Italy’s metalworkers’ union FIOM-CGIL has hailed a labour court ruling against carmaker Fiat, which has been trying to eradicate all workplace opposition to its moves to drive down wages and conditions.
Judges told Italy’s largest industrial group to hire 145 workers at the company’s factory in Pomigliano, near Naples, that employs around 2,100 workers.
Fiat, the biggest transnational company based in Italy, excluded FIOM, the largest Italian metalworkers union, from the whole group employing 86,000 in Italy because the union did not sign an agreement which worsened working conditions, violated workers’ rights (including the right to strike) and cancelled all the existing company-level agreements and the national metalworkers agreement.
From 1 January 2012, workers were no longer be allowed to register their membership in their workplaces, because the company refused to check off their fees to Fiom (worth 1.5 million Euros). They were also not allowed to elect their representatives. FIOM members have been discriminated against and in some cases pushed to tear up their union cards in order to keep their jobs.
Fiat workers have been striking and demonstrating for their rights and for freedom of association, most recently on March 9.
The union filed 61 lawsuits in 20 courts across Italy.
Some courts have ruled in favor of Fiat, and others in favor of FIOM. In April, a Turin labour court dismissed 21 appeals from FIOM, ruling the union did not have a right to representation.
Fiat, which has benefitted from billions in aid from Italy taxpayers over the years and had numerous plants built from public money, also threatened its workers and unions that it would shift production aboard if they didn’t accept poorer working conditions.
In effect it is doing this anyway: Fiat is cutting investments in Europe by half a billion euros this year. But it has maintained spending on vehicle development in the United States, where it owns 58.5% of carmaker Chrysler, which delivers higher profits than Fiat plants.
FIOM general secretary Maurizio Landini said the ruling on Fiat’s Pomigliano plant warrants government intervention.
Landini said the sentence proves that Fiat ’violates the law and the constitution,’ and that the ’government must act to ensure trade union freedoms and to protect Fiat worker jobs in Italy.”
Landini described the sentence as a ‘landmark ruling’ which ‘allows workers suffering discrimination – starting from those at Pomigliano – to have their rights acknowledged.
The union leader went on to argue that, in view of ‘Fiat’s failure to respect the law and to follow through on promised investments,’ the government had to intervene.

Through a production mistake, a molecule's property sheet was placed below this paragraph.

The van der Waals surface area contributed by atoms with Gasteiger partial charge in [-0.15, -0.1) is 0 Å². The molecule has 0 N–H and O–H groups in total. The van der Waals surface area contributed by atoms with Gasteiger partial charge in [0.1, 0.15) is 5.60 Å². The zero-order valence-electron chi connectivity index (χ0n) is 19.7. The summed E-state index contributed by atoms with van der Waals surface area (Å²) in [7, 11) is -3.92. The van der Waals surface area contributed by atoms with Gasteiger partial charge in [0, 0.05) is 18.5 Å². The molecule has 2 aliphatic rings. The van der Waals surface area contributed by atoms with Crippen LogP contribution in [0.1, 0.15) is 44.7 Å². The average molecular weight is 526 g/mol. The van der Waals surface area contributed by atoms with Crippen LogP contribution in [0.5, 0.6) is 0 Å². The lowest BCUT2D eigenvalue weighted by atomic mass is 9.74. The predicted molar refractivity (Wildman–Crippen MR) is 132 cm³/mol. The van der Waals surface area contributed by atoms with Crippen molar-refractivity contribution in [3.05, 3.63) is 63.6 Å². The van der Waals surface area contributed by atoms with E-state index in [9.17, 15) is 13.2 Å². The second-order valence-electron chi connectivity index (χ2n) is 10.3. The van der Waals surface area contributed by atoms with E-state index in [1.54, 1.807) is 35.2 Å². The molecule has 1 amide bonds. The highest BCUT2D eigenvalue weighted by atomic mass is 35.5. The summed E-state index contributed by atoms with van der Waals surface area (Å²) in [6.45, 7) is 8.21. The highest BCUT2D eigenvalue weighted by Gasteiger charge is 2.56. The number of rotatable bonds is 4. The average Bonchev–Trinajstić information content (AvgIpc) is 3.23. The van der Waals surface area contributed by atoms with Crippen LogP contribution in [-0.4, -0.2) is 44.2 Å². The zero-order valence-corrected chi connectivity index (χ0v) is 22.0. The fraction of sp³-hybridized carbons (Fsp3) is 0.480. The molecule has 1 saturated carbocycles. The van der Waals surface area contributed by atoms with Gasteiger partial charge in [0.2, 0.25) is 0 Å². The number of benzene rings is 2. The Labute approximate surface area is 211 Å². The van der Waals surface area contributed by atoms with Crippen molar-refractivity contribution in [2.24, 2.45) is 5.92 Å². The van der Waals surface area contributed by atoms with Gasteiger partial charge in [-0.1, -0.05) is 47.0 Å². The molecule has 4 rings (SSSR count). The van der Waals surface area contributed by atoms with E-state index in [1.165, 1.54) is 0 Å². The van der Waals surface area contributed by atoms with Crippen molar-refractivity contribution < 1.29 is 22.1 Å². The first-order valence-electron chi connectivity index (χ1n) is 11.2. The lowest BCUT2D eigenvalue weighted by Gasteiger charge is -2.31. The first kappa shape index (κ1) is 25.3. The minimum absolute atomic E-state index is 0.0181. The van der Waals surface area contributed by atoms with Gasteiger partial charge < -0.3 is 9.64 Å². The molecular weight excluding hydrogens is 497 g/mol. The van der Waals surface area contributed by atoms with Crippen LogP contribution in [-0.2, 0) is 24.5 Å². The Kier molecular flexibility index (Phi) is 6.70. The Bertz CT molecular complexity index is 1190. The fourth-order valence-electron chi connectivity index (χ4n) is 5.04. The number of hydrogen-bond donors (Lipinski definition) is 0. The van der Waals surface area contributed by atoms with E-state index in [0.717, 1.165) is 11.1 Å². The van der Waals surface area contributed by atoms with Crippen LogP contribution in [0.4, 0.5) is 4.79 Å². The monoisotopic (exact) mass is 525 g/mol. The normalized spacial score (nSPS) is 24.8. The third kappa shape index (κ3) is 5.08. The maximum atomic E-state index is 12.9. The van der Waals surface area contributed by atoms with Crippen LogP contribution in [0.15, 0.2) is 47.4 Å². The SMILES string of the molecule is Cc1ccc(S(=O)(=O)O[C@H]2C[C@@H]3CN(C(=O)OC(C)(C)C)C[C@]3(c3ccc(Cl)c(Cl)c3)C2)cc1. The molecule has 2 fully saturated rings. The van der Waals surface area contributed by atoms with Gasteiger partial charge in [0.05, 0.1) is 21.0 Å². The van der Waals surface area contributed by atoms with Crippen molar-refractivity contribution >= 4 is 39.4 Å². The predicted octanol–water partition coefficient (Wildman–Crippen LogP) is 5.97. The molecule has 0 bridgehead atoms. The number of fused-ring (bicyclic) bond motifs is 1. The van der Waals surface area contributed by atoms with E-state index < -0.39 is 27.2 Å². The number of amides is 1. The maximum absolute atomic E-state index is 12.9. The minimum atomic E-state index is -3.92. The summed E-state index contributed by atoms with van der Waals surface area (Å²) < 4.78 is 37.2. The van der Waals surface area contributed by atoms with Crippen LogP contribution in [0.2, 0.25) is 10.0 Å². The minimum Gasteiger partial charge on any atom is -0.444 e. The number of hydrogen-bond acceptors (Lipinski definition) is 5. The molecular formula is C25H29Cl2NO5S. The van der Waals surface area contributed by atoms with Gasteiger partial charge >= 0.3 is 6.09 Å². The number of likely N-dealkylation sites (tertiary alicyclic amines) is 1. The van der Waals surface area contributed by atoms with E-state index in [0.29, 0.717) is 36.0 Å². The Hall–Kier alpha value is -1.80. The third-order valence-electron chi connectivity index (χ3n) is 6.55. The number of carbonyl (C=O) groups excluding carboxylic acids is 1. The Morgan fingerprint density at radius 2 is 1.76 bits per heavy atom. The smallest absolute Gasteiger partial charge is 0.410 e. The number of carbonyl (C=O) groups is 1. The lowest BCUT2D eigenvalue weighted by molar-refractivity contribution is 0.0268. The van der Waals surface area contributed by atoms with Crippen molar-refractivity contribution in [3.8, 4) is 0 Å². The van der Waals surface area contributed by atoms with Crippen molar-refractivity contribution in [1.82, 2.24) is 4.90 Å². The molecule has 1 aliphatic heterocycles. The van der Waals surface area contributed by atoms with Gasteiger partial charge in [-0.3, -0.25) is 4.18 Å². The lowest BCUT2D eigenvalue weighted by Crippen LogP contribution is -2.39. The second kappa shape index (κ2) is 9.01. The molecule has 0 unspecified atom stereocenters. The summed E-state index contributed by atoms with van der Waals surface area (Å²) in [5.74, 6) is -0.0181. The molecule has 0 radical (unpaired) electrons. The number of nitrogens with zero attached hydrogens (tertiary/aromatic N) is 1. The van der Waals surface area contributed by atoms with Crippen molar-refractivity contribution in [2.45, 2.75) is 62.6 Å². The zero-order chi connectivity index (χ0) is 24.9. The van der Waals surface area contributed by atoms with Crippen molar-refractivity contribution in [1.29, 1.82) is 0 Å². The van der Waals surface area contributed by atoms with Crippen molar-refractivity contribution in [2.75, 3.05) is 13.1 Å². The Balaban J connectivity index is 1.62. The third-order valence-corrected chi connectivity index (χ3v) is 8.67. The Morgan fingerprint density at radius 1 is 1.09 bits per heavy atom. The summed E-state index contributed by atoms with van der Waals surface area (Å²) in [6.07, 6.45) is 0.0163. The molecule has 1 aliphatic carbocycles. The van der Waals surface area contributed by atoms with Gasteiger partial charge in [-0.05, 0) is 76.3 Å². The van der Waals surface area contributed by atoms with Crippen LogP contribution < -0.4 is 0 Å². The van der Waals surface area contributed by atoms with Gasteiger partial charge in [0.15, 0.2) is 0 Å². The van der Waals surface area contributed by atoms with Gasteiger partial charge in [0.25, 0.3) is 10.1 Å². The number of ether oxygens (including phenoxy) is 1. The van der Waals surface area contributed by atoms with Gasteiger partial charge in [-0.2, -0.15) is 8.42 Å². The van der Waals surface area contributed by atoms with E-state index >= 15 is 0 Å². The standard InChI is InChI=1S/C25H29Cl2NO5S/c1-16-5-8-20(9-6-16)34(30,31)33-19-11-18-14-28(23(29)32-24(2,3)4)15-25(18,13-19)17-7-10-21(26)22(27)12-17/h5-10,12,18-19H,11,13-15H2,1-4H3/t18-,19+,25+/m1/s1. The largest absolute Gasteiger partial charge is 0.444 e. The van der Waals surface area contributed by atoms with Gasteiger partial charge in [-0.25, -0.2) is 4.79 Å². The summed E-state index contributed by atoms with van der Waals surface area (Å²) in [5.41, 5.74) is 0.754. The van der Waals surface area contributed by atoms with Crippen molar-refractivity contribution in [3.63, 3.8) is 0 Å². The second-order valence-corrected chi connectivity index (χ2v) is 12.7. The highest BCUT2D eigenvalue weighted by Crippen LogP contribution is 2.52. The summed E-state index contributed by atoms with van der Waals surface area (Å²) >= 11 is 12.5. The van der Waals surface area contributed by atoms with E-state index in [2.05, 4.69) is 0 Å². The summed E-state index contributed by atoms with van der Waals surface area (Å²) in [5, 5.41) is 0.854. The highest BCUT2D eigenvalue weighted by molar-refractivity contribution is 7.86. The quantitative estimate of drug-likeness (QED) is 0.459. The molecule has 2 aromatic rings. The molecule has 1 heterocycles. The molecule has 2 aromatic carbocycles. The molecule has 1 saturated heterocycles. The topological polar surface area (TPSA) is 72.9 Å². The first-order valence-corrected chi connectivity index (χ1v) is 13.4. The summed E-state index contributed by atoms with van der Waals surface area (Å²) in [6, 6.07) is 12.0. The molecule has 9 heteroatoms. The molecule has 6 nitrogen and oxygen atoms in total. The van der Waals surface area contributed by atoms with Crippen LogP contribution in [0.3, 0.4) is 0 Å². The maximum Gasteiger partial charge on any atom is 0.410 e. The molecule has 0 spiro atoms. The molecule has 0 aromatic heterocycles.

For the national secretary of Fiom, Airaudo George, ‘today the rights of workers of Pomigliano to freely choose their union and not be discriminated against or hired on the basis of their union card has been re-established. Today civil and democratic rights have been reaffirmed and Fiat has made a mistake and lost time that it could have devoted to new products and sales instead of trying to divide the unions and workers.’
CGIL leader, Susanna Camusso described the ruling as ‘good news’ that demonstrated how ‘Fiat’s actions were unacceptable’ as was an ‘authoritarian model that seeks to remove a union that opposes its organisational model.’
AGI ; ADKRONOS ; Reuters
On 22 June 2010, workers at the Fiat factory in Pomigliano D’Arco (Naples) were asked to vote in a referendum on the new manufacturing agreement on the production of the Fiat Panda, which had been signed by the heads of the company and some of the unions.
However, the so-called ‘Pomigliano model’ met with strong opposition from the metalworkers union FIOM (which is part of the Italian General Labour Confederation, to which most of the workers in the factory belong) which had not signed the agreement, considering it to be outright blackmail on the part of the company, and that it infringed the CCNL (National Collective Labour Agreement). The agreement was approved by a majority of 63.4 % of the votes in the referendum, which showed that there was widespread dissatisfaction among the workers.
During 2011, Newco Fabbrica Italia Pomigliano, a new company 100 % controlled by Fiat, gradually started re-employing many redundant workers from the Fiat Group. Nevertheless, of the more than 800 workers re-employed to date, not one belongs to FIOM, despite the fact that, at the time of the referendum, more than 850 were members of this union.
Furthermore, the new agreement signed on 13 December 2011 by Fiat and the same unions which signed the Pomigliano agreement extended this production model to all the Group’s factories. As a result of this agreement, the Unitary Workplace Union Structure (RSU) has been replaced by a structure consisting of company‑specific union representatives (RSA), nominated by the unions which signed the agreement.
This means that FIOM, which did not sign the agreement, can no longer have a representative in any individual factory. This final important development not only violates the Italian Constitution but also appears to contravene two of the ILO’s international conventions: in particular, No 87 on the freedom of association and protection of the right to organise union action and No 98, which enshrines the right to organise and to collective bargaining.
Bearing in mind these considerations and in view of the precepts of Articles 12 (freedom of association) and 28 (right to negotiate and to collective action) of the Charter of Fundamental Rights of the European Union, as well as international ILO Conventions Nos 87 and 89, can the Commission state:
Whether it believes that the conduct of Newco‑Fabbrica Italia Pomigliano towards FIOM and all its members could be considered discriminatory and anti-trade unionist?
Question to European Parliament put by MEP Sergio Cofferati (former CGIL leader)